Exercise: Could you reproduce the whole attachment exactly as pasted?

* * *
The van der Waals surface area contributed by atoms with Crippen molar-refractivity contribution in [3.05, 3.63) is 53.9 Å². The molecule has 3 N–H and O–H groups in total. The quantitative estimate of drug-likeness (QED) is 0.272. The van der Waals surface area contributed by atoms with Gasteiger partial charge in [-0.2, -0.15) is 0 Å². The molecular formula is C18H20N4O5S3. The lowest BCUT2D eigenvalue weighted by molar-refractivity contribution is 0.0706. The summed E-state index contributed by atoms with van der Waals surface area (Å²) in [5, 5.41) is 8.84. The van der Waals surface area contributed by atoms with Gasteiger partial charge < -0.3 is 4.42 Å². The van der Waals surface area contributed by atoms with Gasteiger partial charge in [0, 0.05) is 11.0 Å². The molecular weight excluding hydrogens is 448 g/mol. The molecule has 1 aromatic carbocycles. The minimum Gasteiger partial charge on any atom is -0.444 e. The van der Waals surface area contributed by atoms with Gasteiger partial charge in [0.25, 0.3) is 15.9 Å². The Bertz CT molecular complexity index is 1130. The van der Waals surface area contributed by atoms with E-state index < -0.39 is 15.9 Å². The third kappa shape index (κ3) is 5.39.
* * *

The van der Waals surface area contributed by atoms with Crippen molar-refractivity contribution in [3.05, 3.63) is 53.9 Å². The molecule has 3 N–H and O–H groups in total. The quantitative estimate of drug-likeness (QED) is 0.272. The van der Waals surface area contributed by atoms with Gasteiger partial charge in [-0.2, -0.15) is 0 Å². The molecular formula is C18H20N4O5S3. The lowest BCUT2D eigenvalue weighted by molar-refractivity contribution is 0.0706. The summed E-state index contributed by atoms with van der Waals surface area (Å²) in [5, 5.41) is 8.84. The van der Waals surface area contributed by atoms with Gasteiger partial charge < -0.3 is 4.42 Å². The van der Waals surface area contributed by atoms with Gasteiger partial charge in [0, 0.05) is 11.0 Å². The molecular weight excluding hydrogens is 448 g/mol. The molecule has 1 aromatic carbocycles. The minimum Gasteiger partial charge on any atom is -0.444 e. The van der Waals surface area contributed by atoms with Gasteiger partial charge in [0.25, 0.3) is 15.9 Å². The Bertz CT molecular complexity index is 1130. The van der Waals surface area contributed by atoms with E-state index < -0.39 is 15.9 Å². The third kappa shape index (κ3) is 5.39.